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Review: JOE BONAMASSA, Royal Albert Home

Blues-rock guitar legend performs in 'Nerdville East'

Review: JOE BONAMASSA, Royal Albert Home

Joe Bonamassa is no stranger to the Royal Albert Hall, having played there six times in his career to date - so it seemed only right that he join the Royal Albert Home concert line-up before the current series makes way for two weeks of the BBC Proms.

Bonamassa has performed extensively from a young age, opening for BB King aged 12 with his band Smokin' Joe Bonamassa, and joining forces with the sons of Miles Davies, Robby Krieger, and Berry Oakley to form the band Bloodline before he turned 18.

He released his debut solo album, A New Day Yesterday, in 2000 and has been producing music prolifically ever since. On top of this, he has also collaborated with other artists such as Beth Hart, and he is part of the rock supergroup Black Country Communion with Glenn Hughes, Jason Bonham, and Derek Sherinian. Outside of performing, he is known as a great accumulator of vintage guitars; they're kept in the 'Bonaseum' part of his California home - a place that's appropriately dubbed 'Nerdville'.

Coming to us from his house in Nashville, Tennessee (or 'Nerdville East'), Bonamassa said, "I can't tell you how much this building, that concert venue, the people mean to me". It's clear that the Royal Albert Hall is a place that's close to his heart. "It's always and honour and a privilege", he continued, "I never thought I would make it to the great Albert Hall."

Beginning this set was with a Royal Albert Hall soundcheck favourite was a masterstroke; he chose a cover of Cream's version of the Howlin' Wolf song "Spoonful" - Cream obviously have their own history with the venue, plus when Bonamassa first played on the Royal Albert Hall stage it was with his idol (and Cream member) Eric Clapton. Performed on one of his many Gibson electric guitars, it really showcased Bonamassa's sublime musicianship as the instrument took control of the number, driving it home with lick after unstoppable lick.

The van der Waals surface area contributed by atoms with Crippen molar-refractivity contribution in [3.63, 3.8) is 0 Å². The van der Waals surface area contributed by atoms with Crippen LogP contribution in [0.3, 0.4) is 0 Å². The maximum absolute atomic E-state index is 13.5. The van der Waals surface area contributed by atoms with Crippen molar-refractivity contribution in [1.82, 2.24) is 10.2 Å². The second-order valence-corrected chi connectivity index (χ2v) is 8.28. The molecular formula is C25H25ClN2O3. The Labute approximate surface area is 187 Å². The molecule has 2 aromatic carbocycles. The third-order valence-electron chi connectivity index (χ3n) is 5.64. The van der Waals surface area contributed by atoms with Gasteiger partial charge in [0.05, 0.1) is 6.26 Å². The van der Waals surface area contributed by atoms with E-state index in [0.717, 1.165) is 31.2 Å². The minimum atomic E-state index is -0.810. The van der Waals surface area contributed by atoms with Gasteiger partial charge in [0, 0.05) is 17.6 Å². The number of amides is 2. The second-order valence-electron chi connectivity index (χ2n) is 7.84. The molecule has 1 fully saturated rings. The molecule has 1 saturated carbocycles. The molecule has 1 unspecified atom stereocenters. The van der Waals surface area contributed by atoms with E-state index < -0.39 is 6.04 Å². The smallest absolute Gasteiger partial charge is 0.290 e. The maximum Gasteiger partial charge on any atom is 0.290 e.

He followed this up with 2012's "Driving Towards the Daylight", a song that naturally works in a stripped back acoustic arrangement, emphasising the storytelling lyrics and his bluesy vocal performance.

During this period of shutdown, one regular feature for Bonamassa has been Live from Nerdville - a series of live video interviews with stars of the music world, such as Dion, John Oates, Keb' Mo', and Eddie Trunk. He has also been involved in some livestreams, though is clearly keen to be back in the same room as his audience: "I'm tired of playing in front of amps!"

His penultimate song was "The Last Song for My Resting Place", an acoustic version of a track from Black Country Communion's most recent album - in his own words an "adventurous" move, but one that paid off as it made the transition from powerhouse multi-instrumental number to solo piece with ease.

Bonamassa closed the set with "Self-Inflicted Wounds"; again on acoustic guitar, this song was taken from his 2018 Redemption album ("if you're already redeemed, crack open a bottle of chardonnay and enjoy!"). Though recorded as a blues-rock track, its acoustic framing and lyrics of pain and redemption gave it a bit of a folk flavour.

This session was the perfect snapshot of what has already been an extraordinary career; beginning with his early influences, as well as showcasing both his solo work and collaborative efforts. A great introduction for those unfamiliar with his work, and a wonderful treat for his many fans across the globe.

Joe Bonamassa performed as part of Royal Albert Home on 22 August




From This Author - Debbie Gilpin


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